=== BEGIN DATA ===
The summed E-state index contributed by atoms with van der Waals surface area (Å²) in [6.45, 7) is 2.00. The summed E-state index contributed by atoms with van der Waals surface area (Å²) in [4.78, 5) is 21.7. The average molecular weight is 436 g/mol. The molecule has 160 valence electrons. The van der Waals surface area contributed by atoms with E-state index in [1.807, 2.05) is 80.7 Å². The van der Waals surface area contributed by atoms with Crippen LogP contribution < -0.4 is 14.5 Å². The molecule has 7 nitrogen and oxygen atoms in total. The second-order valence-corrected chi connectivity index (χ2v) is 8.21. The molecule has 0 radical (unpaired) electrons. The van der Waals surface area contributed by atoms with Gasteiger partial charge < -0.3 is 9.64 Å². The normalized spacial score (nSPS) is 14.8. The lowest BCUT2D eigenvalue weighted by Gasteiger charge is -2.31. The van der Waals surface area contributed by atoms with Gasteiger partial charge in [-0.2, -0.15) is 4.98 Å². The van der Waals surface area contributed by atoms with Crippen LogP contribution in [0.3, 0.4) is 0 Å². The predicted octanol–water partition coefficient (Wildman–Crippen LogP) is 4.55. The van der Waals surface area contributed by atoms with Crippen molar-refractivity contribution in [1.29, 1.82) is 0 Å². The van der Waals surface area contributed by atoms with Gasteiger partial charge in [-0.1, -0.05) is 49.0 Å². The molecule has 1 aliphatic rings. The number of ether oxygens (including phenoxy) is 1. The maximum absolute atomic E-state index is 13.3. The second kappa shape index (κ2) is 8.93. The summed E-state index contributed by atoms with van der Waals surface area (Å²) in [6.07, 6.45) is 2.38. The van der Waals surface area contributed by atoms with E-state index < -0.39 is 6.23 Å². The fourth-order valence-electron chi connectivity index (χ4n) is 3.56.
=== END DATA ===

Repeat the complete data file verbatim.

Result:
The summed E-state index contributed by atoms with van der Waals surface area (Å²) in [6.45, 7) is 2.00. The summed E-state index contributed by atoms with van der Waals surface area (Å²) in [4.78, 5) is 21.7. The average molecular weight is 436 g/mol. The molecule has 160 valence electrons. The van der Waals surface area contributed by atoms with E-state index in [1.807, 2.05) is 80.7 Å². The van der Waals surface area contributed by atoms with Crippen LogP contribution < -0.4 is 14.5 Å². The molecule has 7 nitrogen and oxygen atoms in total. The second-order valence-corrected chi connectivity index (χ2v) is 8.21. The molecule has 0 radical (unpaired) electrons. The van der Waals surface area contributed by atoms with Gasteiger partial charge < -0.3 is 9.64 Å². The normalized spacial score (nSPS) is 14.8. The lowest BCUT2D eigenvalue weighted by Gasteiger charge is -2.31. The van der Waals surface area contributed by atoms with Gasteiger partial charge in [-0.2, -0.15) is 4.98 Å². The van der Waals surface area contributed by atoms with Crippen LogP contribution in [0.3, 0.4) is 0 Å². The predicted octanol–water partition coefficient (Wildman–Crippen LogP) is 4.55. The van der Waals surface area contributed by atoms with Crippen molar-refractivity contribution in [1.29, 1.82) is 0 Å². The van der Waals surface area contributed by atoms with Gasteiger partial charge in [-0.1, -0.05) is 49.0 Å². The molecule has 1 aliphatic rings. The number of ether oxygens (including phenoxy) is 1. The maximum absolute atomic E-state index is 13.3. The second kappa shape index (κ2) is 8.93. The summed E-state index contributed by atoms with van der Waals surface area (Å²) in [6.07, 6.45) is 2.38. The van der Waals surface area contributed by atoms with E-state index < -0.39 is 6.23 Å². The fourth-order valence-electron chi connectivity index (χ4n) is 3.56.